US Intel issued ‘ominous’ classified warnings on coronavirus — but Trump told the country the opposite: report
Donald Trump, photo by Gage Skidmore

New details about the "ominous" warnings about COVID-19 coronavirus were reported by The Washington Post reported Friday.


"U.S. intelligence agencies were issuing ominous, classified warnings in January and February about the global danger posed by the coronavirus while President Trump and lawmakers played down the threat and failed to take action that might have slowed the spread of the pathogen," the newspaper reported, citing "U.S. officials familiar with spy agency reporting."

"The intelligence reports didn’t predict when the virus might land on U.S. shores or recommend particular steps that public health officials should take, issues outside the purview of the intelligence agencies. But they did track the spread of the virus in China, and later in other countries, and warned that Chinese officials appeared to be minimizing the severity of the outbreak," The Post reported.

"Taken together, the reports and warnings painted an early picture of a virus that showed the characteristics of a globe-encircling pandemic that could require governments to take swift actions to contain it. But despite that constant flow of reporting, Trump continued publicly and privately to play down the threat the virus posed to Americans," the newspaper reported.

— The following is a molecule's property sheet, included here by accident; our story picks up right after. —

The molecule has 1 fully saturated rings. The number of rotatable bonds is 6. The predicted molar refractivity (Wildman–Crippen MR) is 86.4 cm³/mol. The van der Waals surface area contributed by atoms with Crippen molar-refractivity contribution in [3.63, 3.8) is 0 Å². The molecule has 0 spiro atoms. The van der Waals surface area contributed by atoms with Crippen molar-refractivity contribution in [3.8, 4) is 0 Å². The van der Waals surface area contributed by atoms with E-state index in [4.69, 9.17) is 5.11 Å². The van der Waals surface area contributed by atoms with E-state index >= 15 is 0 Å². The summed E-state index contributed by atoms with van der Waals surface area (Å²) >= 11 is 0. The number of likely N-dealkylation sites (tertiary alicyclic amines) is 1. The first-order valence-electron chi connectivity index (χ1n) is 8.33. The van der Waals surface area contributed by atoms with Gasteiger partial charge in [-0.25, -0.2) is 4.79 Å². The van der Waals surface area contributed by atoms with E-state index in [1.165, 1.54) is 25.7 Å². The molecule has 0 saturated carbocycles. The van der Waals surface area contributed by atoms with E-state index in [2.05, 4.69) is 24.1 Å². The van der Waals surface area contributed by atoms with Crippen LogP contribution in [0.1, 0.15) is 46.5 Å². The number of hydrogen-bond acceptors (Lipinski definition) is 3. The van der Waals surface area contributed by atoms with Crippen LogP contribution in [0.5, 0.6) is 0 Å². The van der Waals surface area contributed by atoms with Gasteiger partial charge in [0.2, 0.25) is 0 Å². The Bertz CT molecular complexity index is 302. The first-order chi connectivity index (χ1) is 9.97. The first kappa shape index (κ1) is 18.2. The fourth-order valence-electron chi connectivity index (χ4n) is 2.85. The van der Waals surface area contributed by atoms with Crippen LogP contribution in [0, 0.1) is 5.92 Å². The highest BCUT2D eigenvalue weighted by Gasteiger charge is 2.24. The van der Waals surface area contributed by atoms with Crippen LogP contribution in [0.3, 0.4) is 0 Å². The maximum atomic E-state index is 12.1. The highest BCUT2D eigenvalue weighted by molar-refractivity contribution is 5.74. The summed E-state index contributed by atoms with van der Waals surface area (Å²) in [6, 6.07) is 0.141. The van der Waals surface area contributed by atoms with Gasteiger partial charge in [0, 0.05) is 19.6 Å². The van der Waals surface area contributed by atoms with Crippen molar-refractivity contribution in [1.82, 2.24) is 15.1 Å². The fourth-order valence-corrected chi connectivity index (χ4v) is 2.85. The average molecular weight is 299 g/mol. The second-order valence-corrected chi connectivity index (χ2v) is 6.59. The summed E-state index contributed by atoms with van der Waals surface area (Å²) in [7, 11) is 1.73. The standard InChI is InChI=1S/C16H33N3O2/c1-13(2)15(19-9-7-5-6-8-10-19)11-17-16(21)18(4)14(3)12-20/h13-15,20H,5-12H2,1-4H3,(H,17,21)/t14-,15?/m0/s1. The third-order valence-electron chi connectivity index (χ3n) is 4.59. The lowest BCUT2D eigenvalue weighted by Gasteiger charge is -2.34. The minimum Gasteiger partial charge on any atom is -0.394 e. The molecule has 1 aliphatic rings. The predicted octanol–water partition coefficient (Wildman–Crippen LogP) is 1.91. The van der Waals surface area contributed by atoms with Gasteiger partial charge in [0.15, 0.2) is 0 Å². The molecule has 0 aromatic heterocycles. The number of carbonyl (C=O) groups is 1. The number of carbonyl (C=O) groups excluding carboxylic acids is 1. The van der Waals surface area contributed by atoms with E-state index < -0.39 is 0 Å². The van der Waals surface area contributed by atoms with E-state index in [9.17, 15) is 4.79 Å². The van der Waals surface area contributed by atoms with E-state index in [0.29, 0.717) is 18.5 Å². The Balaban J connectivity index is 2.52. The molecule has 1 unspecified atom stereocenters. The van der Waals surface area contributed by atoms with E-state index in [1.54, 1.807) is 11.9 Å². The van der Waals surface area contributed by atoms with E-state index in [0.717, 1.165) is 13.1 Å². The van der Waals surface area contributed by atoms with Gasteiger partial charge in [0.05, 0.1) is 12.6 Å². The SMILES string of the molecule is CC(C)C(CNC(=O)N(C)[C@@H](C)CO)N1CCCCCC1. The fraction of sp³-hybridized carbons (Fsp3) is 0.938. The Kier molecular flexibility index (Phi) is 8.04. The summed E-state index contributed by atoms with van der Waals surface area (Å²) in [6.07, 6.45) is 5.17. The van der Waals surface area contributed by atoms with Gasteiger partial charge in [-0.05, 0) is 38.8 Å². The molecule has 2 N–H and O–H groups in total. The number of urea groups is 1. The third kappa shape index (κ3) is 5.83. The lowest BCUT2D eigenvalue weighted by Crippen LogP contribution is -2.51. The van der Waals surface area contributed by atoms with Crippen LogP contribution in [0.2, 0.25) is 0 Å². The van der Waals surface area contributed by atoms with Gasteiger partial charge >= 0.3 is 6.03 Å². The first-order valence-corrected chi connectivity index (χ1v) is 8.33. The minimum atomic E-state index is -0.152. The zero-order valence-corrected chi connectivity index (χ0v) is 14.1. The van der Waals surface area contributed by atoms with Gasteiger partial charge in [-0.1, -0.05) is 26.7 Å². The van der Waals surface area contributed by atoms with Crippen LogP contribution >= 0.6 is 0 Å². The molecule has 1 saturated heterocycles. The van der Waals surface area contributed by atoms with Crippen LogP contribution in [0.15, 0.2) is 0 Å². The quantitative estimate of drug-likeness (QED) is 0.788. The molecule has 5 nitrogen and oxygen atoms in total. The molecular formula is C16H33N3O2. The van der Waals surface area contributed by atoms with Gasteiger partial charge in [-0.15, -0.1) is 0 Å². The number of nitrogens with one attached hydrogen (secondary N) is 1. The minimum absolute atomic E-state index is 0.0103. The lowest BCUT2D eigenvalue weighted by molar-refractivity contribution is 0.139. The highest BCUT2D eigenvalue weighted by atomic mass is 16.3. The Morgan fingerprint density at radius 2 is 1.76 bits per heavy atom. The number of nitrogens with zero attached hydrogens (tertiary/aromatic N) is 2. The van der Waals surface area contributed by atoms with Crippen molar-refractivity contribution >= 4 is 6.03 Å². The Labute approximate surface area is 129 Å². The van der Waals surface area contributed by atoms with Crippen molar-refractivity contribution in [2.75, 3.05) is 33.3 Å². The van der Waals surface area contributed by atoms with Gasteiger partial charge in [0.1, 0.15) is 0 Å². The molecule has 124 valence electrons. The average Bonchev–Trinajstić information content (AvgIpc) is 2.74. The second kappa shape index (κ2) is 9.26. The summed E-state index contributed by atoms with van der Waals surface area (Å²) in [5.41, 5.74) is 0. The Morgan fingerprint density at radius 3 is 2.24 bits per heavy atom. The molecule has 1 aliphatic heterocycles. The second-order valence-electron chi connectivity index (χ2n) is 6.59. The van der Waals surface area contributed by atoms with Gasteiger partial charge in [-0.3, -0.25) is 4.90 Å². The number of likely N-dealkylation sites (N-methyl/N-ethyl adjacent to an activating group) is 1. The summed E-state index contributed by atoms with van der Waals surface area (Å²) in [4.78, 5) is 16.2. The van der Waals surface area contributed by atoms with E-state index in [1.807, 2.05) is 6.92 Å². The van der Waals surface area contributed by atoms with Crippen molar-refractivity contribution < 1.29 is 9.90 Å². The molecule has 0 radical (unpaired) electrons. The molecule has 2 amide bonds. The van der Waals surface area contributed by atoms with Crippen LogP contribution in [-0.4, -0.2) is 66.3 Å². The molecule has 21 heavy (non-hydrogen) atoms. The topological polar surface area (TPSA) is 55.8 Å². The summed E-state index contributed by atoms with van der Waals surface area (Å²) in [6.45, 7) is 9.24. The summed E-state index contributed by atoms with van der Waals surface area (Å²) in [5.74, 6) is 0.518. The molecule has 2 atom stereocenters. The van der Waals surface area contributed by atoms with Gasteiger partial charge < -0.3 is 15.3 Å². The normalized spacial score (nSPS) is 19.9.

A new timeline on the warnings is coming into focus.

"Intelligence agencies 'have been warning on this since January,' said a U.S. official who had access to intelligence reporting that was disseminated to members of Congress and their staffs as well as to officials in the Trump administration, and who, along with others, spoke on the condition of anonymity to describe sensitive information," the newspaper explained.

“Donald Trump may not have been expecting this, but a lot of other people in the government were — they just couldn’t get him to do anything about it,” the official said. “The system was blinking red.”